10 Films We Want To See At AFI Fest

The American Film Institute's AFI Fest returns to Hollywood tonight, opening with a gala screening of Saving Mr. Banks, Disney's own hagiography of their namesake and the story of how Mary Poppins was made. One week later the whole affair closes with the highly anticipated new Coen Brothers film Inside Llewyn Davis. Other major films screening at AFI include Alexander Payne's Nebraska and Ben Stiller's The Secret Life of Walter Mitty.

While AFI Fest provides us an opportunity to catch these and other forthcoming films just before the Oscar season rush, what makes AFI Fest such a great festival is the abundance of world and independent films that may unfortunately be our only chance to ever catch them on a big screen in Los Angeles. You don't need another person to tell you to see the new Coen Brothers movie. Here's a list of ten smaller films that you should go out of your way to catch in the next seven days:

  • Charlie Victor Romeo has perhaps the most fascinating premise of all the films at AFI Fest. A project undertaken by New York's Collective: Unconscious Theater on stage since 1999, Charlie Victor Romeo is a series of dramatizations taken straight from the black box recorders from doomed flights, set entirely within the cockpit. The 3-D projection serves to create a literal sense of scale and depth to such harrowing moments in confined spaces.
  • Closed Curtain marks Jafar Panahi's return to narrative filmmaking after being placed under house arrest by the theocratic dictatorship of Iran and his first film since 2011's document of his house arrest, This Is Not a Film. With Closed Curtain (co-directed by Kamboziya Partovi) he returns to the topic of his own oppression, both legal and artistic, but this time with a fictional allegory.
  • Jodorowsky's Dune is a documentary about what may have been a legendary cult movie: Alejandro Jodorowsky's failed adaptation of Frank Herbert's Dune. Of course we were instead left with an actual completed failure that has gone on to be a legendary cult movie with David Lynch's own adaptation of Dune.
  • Like Father, Like Son is the latest from Japanese director Hirokazu Kore-eda that tells the story of two families that discover their six year-old sons were switched at birth. It’s a heartwarming tale that touches on issues of class divide and non-traditional families that transcends cultures. Your mom will love it.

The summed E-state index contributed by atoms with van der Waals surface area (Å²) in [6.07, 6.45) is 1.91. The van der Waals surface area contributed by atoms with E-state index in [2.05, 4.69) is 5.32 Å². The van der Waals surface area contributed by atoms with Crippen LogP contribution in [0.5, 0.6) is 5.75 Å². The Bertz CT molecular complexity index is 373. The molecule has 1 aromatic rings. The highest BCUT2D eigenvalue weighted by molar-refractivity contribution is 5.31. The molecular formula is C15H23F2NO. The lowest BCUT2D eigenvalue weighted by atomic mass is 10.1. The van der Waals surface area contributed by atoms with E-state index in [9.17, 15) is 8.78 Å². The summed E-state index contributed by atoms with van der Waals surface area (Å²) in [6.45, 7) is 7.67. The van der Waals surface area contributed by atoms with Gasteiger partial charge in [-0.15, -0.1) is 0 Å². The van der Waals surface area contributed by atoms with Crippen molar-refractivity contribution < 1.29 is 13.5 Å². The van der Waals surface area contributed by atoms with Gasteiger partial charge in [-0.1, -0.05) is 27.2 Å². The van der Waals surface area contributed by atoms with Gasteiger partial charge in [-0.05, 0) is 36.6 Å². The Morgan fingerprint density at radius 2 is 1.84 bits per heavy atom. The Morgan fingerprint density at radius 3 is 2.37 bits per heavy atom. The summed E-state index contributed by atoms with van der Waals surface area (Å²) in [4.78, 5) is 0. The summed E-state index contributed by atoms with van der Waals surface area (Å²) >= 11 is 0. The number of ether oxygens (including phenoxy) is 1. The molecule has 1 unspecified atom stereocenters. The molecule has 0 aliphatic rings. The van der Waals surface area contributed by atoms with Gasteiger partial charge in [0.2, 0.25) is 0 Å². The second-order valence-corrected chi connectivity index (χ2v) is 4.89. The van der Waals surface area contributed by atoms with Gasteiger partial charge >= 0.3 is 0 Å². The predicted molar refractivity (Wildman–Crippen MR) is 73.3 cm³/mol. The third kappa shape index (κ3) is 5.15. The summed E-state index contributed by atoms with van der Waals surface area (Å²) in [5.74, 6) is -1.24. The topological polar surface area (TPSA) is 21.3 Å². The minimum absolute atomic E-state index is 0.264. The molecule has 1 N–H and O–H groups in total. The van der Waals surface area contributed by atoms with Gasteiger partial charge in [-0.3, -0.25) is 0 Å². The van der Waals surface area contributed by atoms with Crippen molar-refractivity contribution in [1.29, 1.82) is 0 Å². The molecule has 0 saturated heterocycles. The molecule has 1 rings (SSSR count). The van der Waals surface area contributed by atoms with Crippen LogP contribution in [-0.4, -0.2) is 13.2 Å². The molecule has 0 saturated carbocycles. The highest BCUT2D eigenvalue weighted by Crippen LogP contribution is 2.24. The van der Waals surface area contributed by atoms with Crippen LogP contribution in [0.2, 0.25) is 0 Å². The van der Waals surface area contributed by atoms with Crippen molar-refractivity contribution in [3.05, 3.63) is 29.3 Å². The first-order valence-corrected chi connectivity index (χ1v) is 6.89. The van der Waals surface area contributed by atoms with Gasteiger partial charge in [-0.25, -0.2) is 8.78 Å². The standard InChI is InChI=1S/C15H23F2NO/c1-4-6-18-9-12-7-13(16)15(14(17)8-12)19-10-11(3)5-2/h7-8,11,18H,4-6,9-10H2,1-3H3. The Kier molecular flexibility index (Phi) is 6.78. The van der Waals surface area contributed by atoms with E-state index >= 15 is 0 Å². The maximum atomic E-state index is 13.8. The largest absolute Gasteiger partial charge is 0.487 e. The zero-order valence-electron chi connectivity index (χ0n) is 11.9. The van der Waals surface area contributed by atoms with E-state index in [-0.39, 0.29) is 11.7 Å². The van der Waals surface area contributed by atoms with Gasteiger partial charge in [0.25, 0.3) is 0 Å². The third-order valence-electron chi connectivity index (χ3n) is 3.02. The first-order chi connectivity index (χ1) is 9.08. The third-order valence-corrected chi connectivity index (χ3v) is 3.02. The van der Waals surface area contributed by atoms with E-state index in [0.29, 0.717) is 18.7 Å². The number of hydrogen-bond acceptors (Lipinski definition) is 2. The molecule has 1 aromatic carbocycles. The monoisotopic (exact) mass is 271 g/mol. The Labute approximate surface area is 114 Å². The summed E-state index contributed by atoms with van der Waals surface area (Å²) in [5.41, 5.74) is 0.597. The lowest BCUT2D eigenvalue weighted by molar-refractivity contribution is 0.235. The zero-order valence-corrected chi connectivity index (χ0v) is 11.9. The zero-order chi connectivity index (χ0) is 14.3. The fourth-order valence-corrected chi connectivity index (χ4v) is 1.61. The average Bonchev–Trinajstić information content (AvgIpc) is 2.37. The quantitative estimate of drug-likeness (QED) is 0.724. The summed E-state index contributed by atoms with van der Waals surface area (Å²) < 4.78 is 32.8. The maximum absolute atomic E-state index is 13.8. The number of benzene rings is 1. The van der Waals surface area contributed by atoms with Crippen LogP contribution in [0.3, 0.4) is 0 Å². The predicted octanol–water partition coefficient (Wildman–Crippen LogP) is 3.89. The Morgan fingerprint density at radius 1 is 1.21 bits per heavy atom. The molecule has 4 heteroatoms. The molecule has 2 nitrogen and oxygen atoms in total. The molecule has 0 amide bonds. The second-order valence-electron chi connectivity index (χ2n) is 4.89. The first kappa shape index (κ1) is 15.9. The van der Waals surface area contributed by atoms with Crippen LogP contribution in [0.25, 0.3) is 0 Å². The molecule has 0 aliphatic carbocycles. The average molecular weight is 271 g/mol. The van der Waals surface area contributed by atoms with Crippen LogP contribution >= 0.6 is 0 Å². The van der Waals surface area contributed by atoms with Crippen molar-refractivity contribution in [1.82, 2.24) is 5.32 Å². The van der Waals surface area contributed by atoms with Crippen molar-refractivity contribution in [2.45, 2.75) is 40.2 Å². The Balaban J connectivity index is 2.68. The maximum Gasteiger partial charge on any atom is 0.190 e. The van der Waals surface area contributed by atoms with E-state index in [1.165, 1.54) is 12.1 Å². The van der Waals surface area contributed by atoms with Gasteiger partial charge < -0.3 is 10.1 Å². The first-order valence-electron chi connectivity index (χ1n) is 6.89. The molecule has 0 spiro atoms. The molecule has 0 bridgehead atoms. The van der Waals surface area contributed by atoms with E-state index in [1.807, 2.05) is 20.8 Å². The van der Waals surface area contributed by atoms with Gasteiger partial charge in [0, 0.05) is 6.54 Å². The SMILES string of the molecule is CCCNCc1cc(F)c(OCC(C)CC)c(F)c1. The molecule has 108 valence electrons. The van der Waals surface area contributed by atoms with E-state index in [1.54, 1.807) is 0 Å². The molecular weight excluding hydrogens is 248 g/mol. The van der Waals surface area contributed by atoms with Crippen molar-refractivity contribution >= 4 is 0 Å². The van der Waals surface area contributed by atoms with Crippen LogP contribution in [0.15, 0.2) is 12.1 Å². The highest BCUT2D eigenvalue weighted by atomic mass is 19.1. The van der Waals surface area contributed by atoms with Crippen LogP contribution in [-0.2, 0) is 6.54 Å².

• Manakamana is yet another unconventional documentary from Harvard’s Sensory Ethnograpy Lab. Unlike their previous work, Leviathan, that literally immersed the viewer into the dangerous and tumultuous world of the fishing industry, Manakamana uses a stationary camera to document the passengers of a gondola ride taken by the Nepalese to a shrine at the top of a mountain. It is a beautiful meditation on the act of observation.
  • My Afghanistan: Life in the Forbidden Zone takes the story of the war-torn country away from the Western media and puts it back in the hands of its own people. Danish journalist and documentarian Nagieb Khaja employs a handful of Afghan citizens and has them document their daily lives with cell phone cameras, including everything from trips to the market and school to Taliban firefights literally happening outside their own window.
  • Our Sunhi is the second film this year already from prolific Korean auteur Hong Sang-soo. In Our Sunhi, Hong touches on his usual tropes: heartbreak, love triangles, long-winded soju-fueled drunken conversations, and insecure men. Hong achieves more with intimacy than the grandeur of his Korean contemporaries. While detractors have chided him for making the same film fifteen times, I say the more Hong films the merrier!
  • The Sacrament screens as part of AFI Fest’s Midnight Movies program that spotlights horror and grindhouse films. Your best bet from that set will probably be the latest from up-and-coming American horror maestro Ti West, whose latest explores the world of cults and the power of suggestion.
  • The Selfish Giant is a step up for British director Clio Barnard, who made a mark with her innovative documentary about Andrea Dunbar, The Arbor. While The Arbor achieved surrealism by employing actors lip-synching recorded interviews, The Selfish Giant reaches higher ground by turning the story of two young boys rejected by society into a modern day fairytale.
  • The Wind Rises is the final film from Japanese animation master Hayao Miyazaki. Unlike the usual lighthearted and fantastical fare of his Studio Ghibli output, The Wind Rises is a historical portrait of 20th Century Japan on the eve of troubled times. It screens at AFI Fest (along with a week-long qualifying run at The Landmark tomorrow) in its original Japanese audio track with English subtitles. Be sure to catch it now before Disney releases it next year dubbed in English.

Don’t forget to also check out the Shorts Program and also the six films hand-chosen by Guest Artistic Director Agnès Varda, especially her masterpiece Cléo From 5 to 7.

All screenings take place at either TCL’s Chinese Theatre, TCL Chinese 6, or the Egyptian Theatre and are, best of all, free. Click here to find out how to get tickets.

Carman Tse is a native of Northern California but not one of Those Guys that hates on Los Angeles (despite his affection for the Giants over the Dodgers). When he's not sharing long-winded thoughts on movies, he's probably sharing long-winded thoughts on baseball or reading about weird sea creatures.